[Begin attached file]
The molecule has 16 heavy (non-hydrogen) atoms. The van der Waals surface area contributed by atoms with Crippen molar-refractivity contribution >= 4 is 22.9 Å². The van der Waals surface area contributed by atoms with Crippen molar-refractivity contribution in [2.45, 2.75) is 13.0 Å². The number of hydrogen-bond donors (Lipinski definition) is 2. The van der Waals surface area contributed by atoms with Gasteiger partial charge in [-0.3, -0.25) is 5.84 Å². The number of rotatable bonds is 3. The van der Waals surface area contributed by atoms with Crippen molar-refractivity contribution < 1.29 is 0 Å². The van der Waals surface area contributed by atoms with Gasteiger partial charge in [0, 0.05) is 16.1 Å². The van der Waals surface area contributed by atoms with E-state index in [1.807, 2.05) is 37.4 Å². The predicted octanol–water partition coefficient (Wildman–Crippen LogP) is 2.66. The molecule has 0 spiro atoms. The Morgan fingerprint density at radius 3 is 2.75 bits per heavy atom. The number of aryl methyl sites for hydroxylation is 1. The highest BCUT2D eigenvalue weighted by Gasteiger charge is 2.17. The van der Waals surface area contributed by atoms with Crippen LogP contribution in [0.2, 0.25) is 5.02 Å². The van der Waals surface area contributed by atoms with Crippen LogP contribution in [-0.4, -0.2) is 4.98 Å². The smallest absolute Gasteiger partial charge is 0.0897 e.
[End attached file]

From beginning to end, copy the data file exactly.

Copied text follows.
The molecule has 16 heavy (non-hydrogen) atoms. The van der Waals surface area contributed by atoms with Crippen molar-refractivity contribution >= 4 is 22.9 Å². The van der Waals surface area contributed by atoms with Crippen molar-refractivity contribution in [2.45, 2.75) is 13.0 Å². The number of hydrogen-bond donors (Lipinski definition) is 2. The van der Waals surface area contributed by atoms with Gasteiger partial charge in [-0.3, -0.25) is 5.84 Å². The number of rotatable bonds is 3. The van der Waals surface area contributed by atoms with Crippen molar-refractivity contribution < 1.29 is 0 Å². The van der Waals surface area contributed by atoms with Gasteiger partial charge in [0, 0.05) is 16.1 Å². The van der Waals surface area contributed by atoms with E-state index in [1.807, 2.05) is 37.4 Å². The predicted octanol–water partition coefficient (Wildman–Crippen LogP) is 2.66. The molecule has 0 spiro atoms. The Morgan fingerprint density at radius 3 is 2.75 bits per heavy atom. The number of aryl methyl sites for hydroxylation is 1. The highest BCUT2D eigenvalue weighted by Gasteiger charge is 2.17. The van der Waals surface area contributed by atoms with Crippen LogP contribution in [0.2, 0.25) is 5.02 Å². The van der Waals surface area contributed by atoms with Crippen LogP contribution in [-0.4, -0.2) is 4.98 Å². The smallest absolute Gasteiger partial charge is 0.0897 e.